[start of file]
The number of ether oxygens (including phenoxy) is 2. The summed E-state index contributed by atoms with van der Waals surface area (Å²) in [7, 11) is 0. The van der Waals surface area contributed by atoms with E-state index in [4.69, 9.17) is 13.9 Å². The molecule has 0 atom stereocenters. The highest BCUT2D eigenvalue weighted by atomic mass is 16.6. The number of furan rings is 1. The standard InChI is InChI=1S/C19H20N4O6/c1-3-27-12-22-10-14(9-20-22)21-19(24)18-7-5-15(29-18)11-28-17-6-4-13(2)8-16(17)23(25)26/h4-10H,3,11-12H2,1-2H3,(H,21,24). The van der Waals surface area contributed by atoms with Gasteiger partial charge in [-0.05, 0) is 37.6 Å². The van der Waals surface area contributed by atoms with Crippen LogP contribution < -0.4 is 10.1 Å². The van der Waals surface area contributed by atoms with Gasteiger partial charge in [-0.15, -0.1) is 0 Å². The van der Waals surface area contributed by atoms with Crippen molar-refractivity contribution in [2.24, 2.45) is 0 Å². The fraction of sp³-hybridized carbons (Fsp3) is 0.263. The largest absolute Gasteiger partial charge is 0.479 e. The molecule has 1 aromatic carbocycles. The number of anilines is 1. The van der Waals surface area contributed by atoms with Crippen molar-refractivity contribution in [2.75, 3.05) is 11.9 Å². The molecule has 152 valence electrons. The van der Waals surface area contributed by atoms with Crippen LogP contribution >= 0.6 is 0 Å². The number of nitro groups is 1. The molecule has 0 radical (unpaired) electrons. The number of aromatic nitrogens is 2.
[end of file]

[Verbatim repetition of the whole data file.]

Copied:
The number of ether oxygens (including phenoxy) is 2. The summed E-state index contributed by atoms with van der Waals surface area (Å²) in [7, 11) is 0. The van der Waals surface area contributed by atoms with E-state index in [4.69, 9.17) is 13.9 Å². The molecule has 0 atom stereocenters. The highest BCUT2D eigenvalue weighted by atomic mass is 16.6. The number of furan rings is 1. The standard InChI is InChI=1S/C19H20N4O6/c1-3-27-12-22-10-14(9-20-22)21-19(24)18-7-5-15(29-18)11-28-17-6-4-13(2)8-16(17)23(25)26/h4-10H,3,11-12H2,1-2H3,(H,21,24). The van der Waals surface area contributed by atoms with Gasteiger partial charge in [-0.05, 0) is 37.6 Å². The van der Waals surface area contributed by atoms with Crippen LogP contribution < -0.4 is 10.1 Å². The van der Waals surface area contributed by atoms with Gasteiger partial charge in [-0.15, -0.1) is 0 Å². The van der Waals surface area contributed by atoms with Crippen molar-refractivity contribution in [2.24, 2.45) is 0 Å². The fraction of sp³-hybridized carbons (Fsp3) is 0.263. The largest absolute Gasteiger partial charge is 0.479 e. The molecule has 1 aromatic carbocycles. The number of anilines is 1. The van der Waals surface area contributed by atoms with Crippen molar-refractivity contribution in [2.75, 3.05) is 11.9 Å². The molecule has 152 valence electrons. The van der Waals surface area contributed by atoms with Crippen LogP contribution >= 0.6 is 0 Å². The number of nitro groups is 1. The molecule has 0 radical (unpaired) electrons. The number of aromatic nitrogens is 2.